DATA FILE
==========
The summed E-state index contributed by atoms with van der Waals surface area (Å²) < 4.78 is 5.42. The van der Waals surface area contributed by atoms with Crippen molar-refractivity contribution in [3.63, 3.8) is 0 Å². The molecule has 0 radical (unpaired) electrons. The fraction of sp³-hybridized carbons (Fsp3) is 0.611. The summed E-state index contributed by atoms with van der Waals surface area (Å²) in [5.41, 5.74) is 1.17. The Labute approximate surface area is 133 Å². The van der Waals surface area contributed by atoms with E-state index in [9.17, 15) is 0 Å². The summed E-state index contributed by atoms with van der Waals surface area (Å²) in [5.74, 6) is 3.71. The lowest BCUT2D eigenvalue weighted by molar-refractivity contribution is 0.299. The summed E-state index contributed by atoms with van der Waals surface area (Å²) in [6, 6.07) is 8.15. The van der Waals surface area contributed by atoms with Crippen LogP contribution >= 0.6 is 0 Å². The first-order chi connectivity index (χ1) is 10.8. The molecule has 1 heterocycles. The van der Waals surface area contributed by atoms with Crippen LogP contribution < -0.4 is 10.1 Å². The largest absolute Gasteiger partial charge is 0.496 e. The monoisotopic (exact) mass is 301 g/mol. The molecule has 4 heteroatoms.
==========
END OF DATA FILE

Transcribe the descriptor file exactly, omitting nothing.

The summed E-state index contributed by atoms with van der Waals surface area (Å²) < 4.78 is 5.42. The van der Waals surface area contributed by atoms with Crippen molar-refractivity contribution in [3.63, 3.8) is 0 Å². The molecule has 0 radical (unpaired) electrons. The fraction of sp³-hybridized carbons (Fsp3) is 0.611. The summed E-state index contributed by atoms with van der Waals surface area (Å²) in [5.41, 5.74) is 1.17. The Labute approximate surface area is 133 Å². The van der Waals surface area contributed by atoms with E-state index in [9.17, 15) is 0 Å². The summed E-state index contributed by atoms with van der Waals surface area (Å²) in [5.74, 6) is 3.71. The lowest BCUT2D eigenvalue weighted by molar-refractivity contribution is 0.299. The summed E-state index contributed by atoms with van der Waals surface area (Å²) in [6, 6.07) is 8.15. The van der Waals surface area contributed by atoms with Crippen LogP contribution >= 0.6 is 0 Å². The first-order chi connectivity index (χ1) is 10.8. The molecule has 1 heterocycles. The van der Waals surface area contributed by atoms with Crippen LogP contribution < -0.4 is 10.1 Å². The largest absolute Gasteiger partial charge is 0.496 e. The monoisotopic (exact) mass is 301 g/mol. The molecule has 4 heteroatoms.